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Akzeptanz von Informationssystemen durch Schweinemäster: Eine Kausalanalyse

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  • Arens, Ludwig
  • Plumeyer, Cord-Herwig
  • Theuvsen, Ludwig
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    Abstract

    Im Zuge der Anstrengungen, die Verunsicherung der Verbraucher zu beheben, wird auf vielfältige Weise versucht, die Sicherheit von Lebensmitteln zu verbessern. Dabei ist auch der Informationsaustausch zwischen Akteuren in den Wertschöpfungsketten der Agrar- und Ernährungswirtschaft in den Fokus gesetzgeberischer wie auch privater Initiativen gerückt. Neben technologischen Hindernissen, vor allem der fehlenden Kompatibilität von Informationssystemen, lassen sich auch Verhaltensaspekte als Hemmnisse des Informationsaustauschs und der Informationsverarbeitung identifizieren. Das Ziel dieses Beitrags ist es vor diesem Hintergrund, am Beispiel des Tiergesundheitsmanagements in der Schweinefleischwirtschaft Antworten auf die Frage zu geben, welche Einflussgrößen auf die Akzeptanz von computerbasierten Informationssystemen wirken. In einer auf der Grundlage der “Unified Theory of Acceptance and Use of Technology” konzipierten empirischen Studie zeigte sich, dass die Verhaltensintention der Akteure signifikant von ihrer Leistungserwartung beeinflusst wird. Das Nutzungsverhalten der Landwirte in Bezug auf Informationssysteme hängt unmittelbar von der Verhaltensintention und erleichternden Rahmenbedingungen ab. Mittelbare Einflüsse auf das Nutzungsverhalten gehen von Alter, Geschlecht, Erfahrung und Motivation der Probanden aus. Die Ergebnisse haben interessante Implikationen für die am Informationsaustausch interessierten Wertschöpfungspartner wie auch Systemanbieter. Politics and business have worked to alleviate consumer insecurity concerning food safety through manifold efforts aimed at improving the quality of food products. In this context the exchange of information between supply chain partners has increasingly gained the attention of lawmakers and private initiatives. Besides technological difficulties, such as a lack of compatibility among interfaces of informational systems, behavioral aspects are identified as hindrances to the exchange and processing of information. Against this background, the goal of this study is to gain initial insight into the determinants of hog farmers’ acceptance of computer- based information systems. An empirical study based on the “Unified Theory of acceptance and Use of Technology” showed that actors’ intention to use is significantly influenced by their performance expectancy. Farmers’ use behavior with regard to information systems is determined by their behavioral intention and facilitating conditions. Age, gender, experience and motivtion have indirect effects on farmers’ use behavior. The results have interesting implications for supply chain partners interested in fostering information exchange and IT system providers.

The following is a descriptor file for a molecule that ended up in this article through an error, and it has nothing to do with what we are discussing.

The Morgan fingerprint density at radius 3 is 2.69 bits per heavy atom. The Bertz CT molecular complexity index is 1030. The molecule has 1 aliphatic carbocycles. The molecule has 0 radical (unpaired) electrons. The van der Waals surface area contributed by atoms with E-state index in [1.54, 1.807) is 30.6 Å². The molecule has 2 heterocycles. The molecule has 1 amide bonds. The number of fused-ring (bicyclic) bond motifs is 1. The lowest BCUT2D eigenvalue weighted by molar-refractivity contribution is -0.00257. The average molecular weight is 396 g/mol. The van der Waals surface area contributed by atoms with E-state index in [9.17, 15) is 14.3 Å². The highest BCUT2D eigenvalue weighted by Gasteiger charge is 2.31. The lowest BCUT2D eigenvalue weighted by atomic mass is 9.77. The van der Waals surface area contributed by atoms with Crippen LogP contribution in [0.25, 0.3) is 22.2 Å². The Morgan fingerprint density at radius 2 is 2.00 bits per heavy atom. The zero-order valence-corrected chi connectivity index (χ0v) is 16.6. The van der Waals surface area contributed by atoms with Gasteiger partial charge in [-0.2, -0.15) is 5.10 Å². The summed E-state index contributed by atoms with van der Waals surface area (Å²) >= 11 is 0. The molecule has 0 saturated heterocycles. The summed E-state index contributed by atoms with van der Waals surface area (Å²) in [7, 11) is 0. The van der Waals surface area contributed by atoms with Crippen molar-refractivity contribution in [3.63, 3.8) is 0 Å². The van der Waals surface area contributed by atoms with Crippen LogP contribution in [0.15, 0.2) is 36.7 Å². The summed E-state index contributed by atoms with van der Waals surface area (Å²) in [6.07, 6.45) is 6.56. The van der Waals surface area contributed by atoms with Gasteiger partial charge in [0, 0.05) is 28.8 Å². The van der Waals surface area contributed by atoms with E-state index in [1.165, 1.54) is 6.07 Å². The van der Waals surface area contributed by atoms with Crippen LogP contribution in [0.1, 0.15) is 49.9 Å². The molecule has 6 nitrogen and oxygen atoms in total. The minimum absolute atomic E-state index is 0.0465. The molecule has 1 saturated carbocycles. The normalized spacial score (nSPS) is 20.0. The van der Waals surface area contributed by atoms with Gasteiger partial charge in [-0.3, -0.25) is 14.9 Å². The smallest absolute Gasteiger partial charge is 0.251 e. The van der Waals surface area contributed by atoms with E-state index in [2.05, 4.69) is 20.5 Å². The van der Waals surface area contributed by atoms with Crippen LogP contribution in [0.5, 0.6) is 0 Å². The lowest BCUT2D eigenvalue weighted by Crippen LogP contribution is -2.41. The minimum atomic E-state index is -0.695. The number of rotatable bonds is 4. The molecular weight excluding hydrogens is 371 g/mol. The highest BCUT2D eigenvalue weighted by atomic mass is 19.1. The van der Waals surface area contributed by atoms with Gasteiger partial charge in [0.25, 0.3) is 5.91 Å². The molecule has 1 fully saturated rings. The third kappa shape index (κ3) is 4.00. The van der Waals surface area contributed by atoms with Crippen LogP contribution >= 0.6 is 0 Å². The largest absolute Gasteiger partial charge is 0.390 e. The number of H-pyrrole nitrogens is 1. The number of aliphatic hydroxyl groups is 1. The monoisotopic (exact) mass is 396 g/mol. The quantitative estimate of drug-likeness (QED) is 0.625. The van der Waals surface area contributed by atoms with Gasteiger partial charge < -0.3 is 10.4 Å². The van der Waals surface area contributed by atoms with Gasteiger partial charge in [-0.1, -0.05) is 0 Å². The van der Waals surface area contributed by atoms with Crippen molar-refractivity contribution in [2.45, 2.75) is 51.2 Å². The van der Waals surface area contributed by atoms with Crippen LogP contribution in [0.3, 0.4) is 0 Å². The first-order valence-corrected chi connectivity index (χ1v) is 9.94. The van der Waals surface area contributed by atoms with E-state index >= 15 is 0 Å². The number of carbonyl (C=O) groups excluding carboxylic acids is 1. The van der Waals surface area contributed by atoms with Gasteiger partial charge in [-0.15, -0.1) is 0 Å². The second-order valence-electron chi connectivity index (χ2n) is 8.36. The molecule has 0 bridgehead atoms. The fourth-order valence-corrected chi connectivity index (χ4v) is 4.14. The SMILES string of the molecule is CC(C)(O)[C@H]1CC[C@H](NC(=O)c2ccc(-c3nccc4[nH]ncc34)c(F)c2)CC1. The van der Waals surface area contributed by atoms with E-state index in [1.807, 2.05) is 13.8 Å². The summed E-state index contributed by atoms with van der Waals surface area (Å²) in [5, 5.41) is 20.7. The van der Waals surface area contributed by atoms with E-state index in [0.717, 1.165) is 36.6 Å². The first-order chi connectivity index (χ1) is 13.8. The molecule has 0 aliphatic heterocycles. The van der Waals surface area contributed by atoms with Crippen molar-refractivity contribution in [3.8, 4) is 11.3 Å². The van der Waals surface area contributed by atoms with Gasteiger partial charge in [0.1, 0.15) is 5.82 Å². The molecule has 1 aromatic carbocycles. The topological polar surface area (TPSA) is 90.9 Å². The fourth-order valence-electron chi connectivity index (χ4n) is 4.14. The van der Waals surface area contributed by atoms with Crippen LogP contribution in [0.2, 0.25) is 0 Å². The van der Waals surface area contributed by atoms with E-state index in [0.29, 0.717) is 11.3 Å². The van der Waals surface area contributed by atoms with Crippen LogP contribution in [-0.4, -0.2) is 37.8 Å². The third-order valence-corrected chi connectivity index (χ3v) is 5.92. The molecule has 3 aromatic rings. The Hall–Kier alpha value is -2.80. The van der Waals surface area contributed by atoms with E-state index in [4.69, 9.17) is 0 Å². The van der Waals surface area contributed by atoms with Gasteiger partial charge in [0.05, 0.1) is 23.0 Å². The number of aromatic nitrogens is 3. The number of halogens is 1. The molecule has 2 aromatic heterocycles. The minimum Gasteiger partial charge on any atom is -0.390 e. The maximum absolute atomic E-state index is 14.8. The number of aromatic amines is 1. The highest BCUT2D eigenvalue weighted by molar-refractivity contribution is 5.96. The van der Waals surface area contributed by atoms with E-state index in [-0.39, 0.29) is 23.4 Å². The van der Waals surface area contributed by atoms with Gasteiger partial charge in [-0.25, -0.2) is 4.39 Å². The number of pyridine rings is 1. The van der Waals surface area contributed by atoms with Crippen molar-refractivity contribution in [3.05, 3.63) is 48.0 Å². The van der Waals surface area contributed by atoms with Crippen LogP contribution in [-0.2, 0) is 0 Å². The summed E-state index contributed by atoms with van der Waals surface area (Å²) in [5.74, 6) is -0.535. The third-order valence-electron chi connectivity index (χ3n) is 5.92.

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    Bibliographic Info

    Paper provided by German Association of Agricultural Economists (GEWISOLA) in its series 51st Annual Conference, Halle, Germany, September 28-30, 2011 with number 114482.

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    Date of creation: 2011
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    Handle: RePEc:ags:gewi11:114482

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    Keywords: Akzeptanz; Schweinemast; Unified Theory of Acceptance and Use of Technology; Tiergesundheitsmanagement; Partial Least Squares-Methode; Acceptance; Pig Fattening; Animal Health Management; Partial Least Squares Method; Farm Management;

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    1. Hoag, Dana L. & Ascough, James C. & Frasier, W. Marshall, 1999. "Farm Computer Adoption In The Great Plains," Journal of Agricultural and Applied Economics, Southern Agricultural Economics Association, vol. 31(01), April.
    2. Gloy, Brent A. & Akridge, Jay T., 2000. "Computer And Internet Adoption On Large U.S. Farms," International Food and Agribusiness Management Review, International Food and Agribusiness Management Association (IAMA), vol. 3(03).
    3. Viswanath Venkatesh & Fred D. Davis, 2000. "A Theoretical Extension of the Technology Acceptance Model: Four Longitudinal Field Studies," Management Science, INFORMS, vol. 46(2), pages 186-204, February.
    4. Smith, Aaron D. & Morrison Paul, Catherine J. & Goe, W. Richard & Kenney, Martin, 2004. "Computer and Internet Use by Great Plains Farmers," Working Papers 11947, University of California, Davis, Department of Agricultural and Resource Economics.
    5. Foster, Andrew D & Rosenzweig, Mark R, 1995. "Learning by Doing and Learning from Others: Human Capital and Technical Change in Agriculture," Journal of Political Economy, University of Chicago Press, vol. 103(6), pages 1176-1209, December.
    6. Briggeman, Brian C. & Whitacre, Brian E., 2010. "Farming and the Internet: Reasons for Non-Use," Agricultural and Resource Economics Review, Northeastern Agricultural and Resource Economics Association, vol. 39(3), October.
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